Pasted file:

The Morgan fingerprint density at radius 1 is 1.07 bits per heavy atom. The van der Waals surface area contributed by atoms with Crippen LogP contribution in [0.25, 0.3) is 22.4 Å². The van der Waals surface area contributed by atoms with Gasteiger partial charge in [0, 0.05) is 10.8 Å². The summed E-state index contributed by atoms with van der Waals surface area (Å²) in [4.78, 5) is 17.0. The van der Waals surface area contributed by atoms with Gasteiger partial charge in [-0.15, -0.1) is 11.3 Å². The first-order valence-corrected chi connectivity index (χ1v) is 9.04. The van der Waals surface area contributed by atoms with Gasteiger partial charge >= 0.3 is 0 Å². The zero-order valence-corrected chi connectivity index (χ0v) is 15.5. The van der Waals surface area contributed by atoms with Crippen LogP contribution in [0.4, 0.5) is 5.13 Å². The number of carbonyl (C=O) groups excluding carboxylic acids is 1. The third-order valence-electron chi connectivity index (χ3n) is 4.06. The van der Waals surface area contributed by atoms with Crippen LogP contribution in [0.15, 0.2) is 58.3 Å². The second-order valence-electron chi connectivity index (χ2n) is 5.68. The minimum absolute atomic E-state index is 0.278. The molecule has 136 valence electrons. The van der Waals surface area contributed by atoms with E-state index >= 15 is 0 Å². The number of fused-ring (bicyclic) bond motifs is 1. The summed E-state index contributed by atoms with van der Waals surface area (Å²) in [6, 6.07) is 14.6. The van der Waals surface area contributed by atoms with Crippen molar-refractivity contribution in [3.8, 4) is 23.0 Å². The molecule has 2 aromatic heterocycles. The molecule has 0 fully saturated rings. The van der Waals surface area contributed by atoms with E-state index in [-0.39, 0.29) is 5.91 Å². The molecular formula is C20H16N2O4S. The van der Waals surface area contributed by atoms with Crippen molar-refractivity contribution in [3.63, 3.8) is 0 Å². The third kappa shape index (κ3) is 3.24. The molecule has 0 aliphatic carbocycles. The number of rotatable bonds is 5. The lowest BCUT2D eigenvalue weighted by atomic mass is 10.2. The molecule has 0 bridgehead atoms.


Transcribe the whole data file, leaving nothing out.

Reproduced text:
The Morgan fingerprint density at radius 1 is 1.07 bits per heavy atom. The van der Waals surface area contributed by atoms with Crippen LogP contribution in [0.25, 0.3) is 22.4 Å². The van der Waals surface area contributed by atoms with Gasteiger partial charge in [0, 0.05) is 10.8 Å². The summed E-state index contributed by atoms with van der Waals surface area (Å²) in [4.78, 5) is 17.0. The van der Waals surface area contributed by atoms with Gasteiger partial charge in [-0.15, -0.1) is 11.3 Å². The first-order valence-corrected chi connectivity index (χ1v) is 9.04. The van der Waals surface area contributed by atoms with Gasteiger partial charge >= 0.3 is 0 Å². The zero-order valence-corrected chi connectivity index (χ0v) is 15.5. The van der Waals surface area contributed by atoms with Crippen LogP contribution in [0.4, 0.5) is 5.13 Å². The number of carbonyl (C=O) groups excluding carboxylic acids is 1. The third-order valence-electron chi connectivity index (χ3n) is 4.06. The van der Waals surface area contributed by atoms with Crippen LogP contribution in [0.15, 0.2) is 58.3 Å². The second-order valence-electron chi connectivity index (χ2n) is 5.68. The minimum absolute atomic E-state index is 0.278. The molecule has 136 valence electrons. The van der Waals surface area contributed by atoms with E-state index >= 15 is 0 Å². The number of fused-ring (bicyclic) bond motifs is 1. The summed E-state index contributed by atoms with van der Waals surface area (Å²) in [6, 6.07) is 14.6. The van der Waals surface area contributed by atoms with Crippen molar-refractivity contribution in [3.8, 4) is 23.0 Å². The molecule has 2 aromatic heterocycles. The molecule has 0 fully saturated rings. The van der Waals surface area contributed by atoms with E-state index in [-0.39, 0.29) is 5.91 Å². The molecular formula is C20H16N2O4S. The van der Waals surface area contributed by atoms with Crippen molar-refractivity contribution in [3.63, 3.8) is 0 Å². The third kappa shape index (κ3) is 3.24. The molecule has 0 aliphatic carbocycles. The number of rotatable bonds is 5. The lowest BCUT2D eigenvalue weighted by atomic mass is 10.2. The molecule has 0 bridgehead atoms.